Tag Archivescivil litigation
res judicata

Contempt of court. That’s just criminal. Isn’t it?

Introduction   Firstly, it must be noted that no, contempt of Court does not relate solely to criminal proceedings nor to criminal behaviour. Contempt of Court applies whenever behaviour exhibits simple disregard of a Court order.   Contempt of Court is divided into two categories namely, civil contempt and criminal contempt. In terms of the […]

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Service of a letter of demand, does it interrupt prescription?

Introduction Prescription of a debt can be described as “old debt” in which creditors may not institute legal proceedings to collect monies owed to them, by law. The Prescription Act provides that the period of prescription is a period 3 years in respect of an ordinary debt. In certain instances, prescription may be interrupted in […]

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Mediation – is it an Alternative to Litigation?

Mediation can be described as a flexible process conducted in confidentiality, in which a neutral third party actively assists parties in working towards a negotiated agreement of a dispute or difference. This article seeks to explore whether Mediation is a suitable alternative to Litigation. Disputes in Civil Proceedings: Disputes in Civil Proceedings are commonly viewed […]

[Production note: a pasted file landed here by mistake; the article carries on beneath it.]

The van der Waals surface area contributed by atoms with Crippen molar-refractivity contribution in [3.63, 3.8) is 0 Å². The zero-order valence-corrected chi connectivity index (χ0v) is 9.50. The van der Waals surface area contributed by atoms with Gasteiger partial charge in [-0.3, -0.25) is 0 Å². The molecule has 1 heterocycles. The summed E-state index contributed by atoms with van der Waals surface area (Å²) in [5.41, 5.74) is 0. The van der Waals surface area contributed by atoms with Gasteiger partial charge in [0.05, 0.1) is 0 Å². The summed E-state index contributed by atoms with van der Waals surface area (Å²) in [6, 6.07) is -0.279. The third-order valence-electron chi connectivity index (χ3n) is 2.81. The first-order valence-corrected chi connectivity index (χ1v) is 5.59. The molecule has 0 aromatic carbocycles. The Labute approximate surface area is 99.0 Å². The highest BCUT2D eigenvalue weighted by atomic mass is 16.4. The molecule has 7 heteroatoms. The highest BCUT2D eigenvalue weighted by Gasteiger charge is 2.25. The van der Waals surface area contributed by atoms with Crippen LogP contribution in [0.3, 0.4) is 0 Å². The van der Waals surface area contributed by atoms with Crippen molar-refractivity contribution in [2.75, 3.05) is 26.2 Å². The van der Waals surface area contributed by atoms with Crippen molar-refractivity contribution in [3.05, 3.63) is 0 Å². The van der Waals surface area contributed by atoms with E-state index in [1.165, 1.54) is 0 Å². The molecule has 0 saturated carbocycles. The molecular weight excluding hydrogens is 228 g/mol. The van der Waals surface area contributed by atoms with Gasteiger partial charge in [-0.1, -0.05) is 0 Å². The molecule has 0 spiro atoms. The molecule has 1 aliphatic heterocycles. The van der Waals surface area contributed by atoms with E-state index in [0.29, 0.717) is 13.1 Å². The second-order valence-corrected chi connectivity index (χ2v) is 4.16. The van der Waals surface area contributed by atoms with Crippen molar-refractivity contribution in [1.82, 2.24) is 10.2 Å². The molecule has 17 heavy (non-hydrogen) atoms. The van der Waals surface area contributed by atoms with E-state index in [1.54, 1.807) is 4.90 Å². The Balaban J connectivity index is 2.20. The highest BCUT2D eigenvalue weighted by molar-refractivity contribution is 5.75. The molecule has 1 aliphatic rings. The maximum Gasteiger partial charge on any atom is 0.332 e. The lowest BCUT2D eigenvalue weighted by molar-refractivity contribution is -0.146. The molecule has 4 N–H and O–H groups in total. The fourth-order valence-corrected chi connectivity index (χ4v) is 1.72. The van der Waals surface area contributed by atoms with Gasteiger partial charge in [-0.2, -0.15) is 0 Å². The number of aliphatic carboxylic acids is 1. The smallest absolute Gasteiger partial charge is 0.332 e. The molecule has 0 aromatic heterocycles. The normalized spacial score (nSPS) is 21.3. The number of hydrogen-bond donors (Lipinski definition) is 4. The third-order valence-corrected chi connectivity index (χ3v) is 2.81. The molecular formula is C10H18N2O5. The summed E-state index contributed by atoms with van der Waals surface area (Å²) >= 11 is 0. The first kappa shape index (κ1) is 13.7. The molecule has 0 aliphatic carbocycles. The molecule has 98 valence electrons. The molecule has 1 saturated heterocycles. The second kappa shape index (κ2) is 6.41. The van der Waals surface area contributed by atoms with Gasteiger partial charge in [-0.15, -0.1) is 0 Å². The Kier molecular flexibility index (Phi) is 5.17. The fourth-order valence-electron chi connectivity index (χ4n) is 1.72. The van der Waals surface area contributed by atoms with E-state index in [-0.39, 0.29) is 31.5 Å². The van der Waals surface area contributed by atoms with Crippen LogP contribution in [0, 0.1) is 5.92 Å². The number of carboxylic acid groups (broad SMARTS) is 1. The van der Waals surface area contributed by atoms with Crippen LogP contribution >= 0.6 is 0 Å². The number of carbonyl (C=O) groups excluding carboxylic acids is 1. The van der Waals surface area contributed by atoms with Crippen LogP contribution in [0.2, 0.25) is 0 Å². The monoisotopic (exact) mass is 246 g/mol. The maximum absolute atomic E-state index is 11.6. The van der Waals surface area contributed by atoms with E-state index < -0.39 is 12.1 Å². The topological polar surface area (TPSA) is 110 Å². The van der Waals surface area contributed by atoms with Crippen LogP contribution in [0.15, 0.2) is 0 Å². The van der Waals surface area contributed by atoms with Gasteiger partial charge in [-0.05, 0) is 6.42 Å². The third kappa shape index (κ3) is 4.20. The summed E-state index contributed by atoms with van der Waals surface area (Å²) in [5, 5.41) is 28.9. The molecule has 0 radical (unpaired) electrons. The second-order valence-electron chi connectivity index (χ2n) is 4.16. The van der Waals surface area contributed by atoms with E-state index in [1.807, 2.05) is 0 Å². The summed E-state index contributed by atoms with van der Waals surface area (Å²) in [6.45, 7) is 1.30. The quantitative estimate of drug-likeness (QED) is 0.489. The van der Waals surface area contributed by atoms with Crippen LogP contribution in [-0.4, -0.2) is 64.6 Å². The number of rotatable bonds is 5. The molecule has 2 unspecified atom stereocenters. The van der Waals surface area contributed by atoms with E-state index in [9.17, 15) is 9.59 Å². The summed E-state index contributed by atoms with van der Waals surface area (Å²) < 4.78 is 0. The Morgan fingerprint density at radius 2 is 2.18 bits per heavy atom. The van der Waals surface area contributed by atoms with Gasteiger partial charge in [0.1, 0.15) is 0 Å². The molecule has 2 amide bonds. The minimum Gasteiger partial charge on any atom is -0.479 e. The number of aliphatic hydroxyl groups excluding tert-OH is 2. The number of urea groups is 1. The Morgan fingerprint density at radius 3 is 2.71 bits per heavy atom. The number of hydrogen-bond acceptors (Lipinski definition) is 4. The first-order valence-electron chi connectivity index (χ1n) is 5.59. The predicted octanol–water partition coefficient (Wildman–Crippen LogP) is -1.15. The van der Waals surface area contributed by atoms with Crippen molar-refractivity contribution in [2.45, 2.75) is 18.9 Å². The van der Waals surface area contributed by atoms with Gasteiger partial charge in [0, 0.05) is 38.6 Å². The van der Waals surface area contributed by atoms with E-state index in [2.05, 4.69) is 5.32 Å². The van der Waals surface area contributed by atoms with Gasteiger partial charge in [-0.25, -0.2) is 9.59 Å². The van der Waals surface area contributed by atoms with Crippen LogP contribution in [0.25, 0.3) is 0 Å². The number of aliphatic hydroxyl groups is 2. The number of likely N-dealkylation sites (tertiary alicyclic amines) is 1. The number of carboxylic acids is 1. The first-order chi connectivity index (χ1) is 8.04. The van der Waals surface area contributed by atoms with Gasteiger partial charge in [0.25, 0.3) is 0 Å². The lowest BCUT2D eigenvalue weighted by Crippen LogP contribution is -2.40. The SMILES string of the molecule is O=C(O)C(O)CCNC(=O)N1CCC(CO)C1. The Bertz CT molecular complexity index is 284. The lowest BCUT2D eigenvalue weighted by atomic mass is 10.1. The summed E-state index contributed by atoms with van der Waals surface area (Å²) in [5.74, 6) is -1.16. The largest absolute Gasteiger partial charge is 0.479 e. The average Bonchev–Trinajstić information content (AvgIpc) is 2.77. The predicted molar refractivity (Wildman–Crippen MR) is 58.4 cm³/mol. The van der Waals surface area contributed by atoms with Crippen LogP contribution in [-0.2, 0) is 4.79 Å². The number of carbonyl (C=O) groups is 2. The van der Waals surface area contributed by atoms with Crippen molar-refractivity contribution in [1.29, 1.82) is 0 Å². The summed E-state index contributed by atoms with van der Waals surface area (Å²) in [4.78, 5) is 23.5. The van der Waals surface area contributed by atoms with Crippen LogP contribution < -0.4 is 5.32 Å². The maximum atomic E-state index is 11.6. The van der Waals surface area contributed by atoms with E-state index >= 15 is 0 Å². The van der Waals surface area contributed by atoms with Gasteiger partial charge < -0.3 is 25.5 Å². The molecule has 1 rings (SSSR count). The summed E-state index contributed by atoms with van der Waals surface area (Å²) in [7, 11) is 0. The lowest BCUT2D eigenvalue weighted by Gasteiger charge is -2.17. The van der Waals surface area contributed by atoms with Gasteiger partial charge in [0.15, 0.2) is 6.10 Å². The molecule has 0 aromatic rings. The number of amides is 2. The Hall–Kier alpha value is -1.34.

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Preventing the Destruction of Evidence

Introduction Evidence is a crucial element in all areas of the law, more specifically in civil litigation and/or criminal cases. Evidence is important as it will indicate to the Court that the facts are in your favour and that you have a strong case. But what can you do if the evidence you require is […]

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Enforcement of claims based on acknowledgments of debt in the Magistrate’s Court v the High Court

A debtor and creditor enter into an Acknowledgement of Debt (AOD) where the debtor acknowledges that he or she owes a particular sum of money to the creditor and undertakes to repay what is owing on terms agreed between the parties. This agreement is used as a shortcut to the judicial process of obtaining a judgment […]

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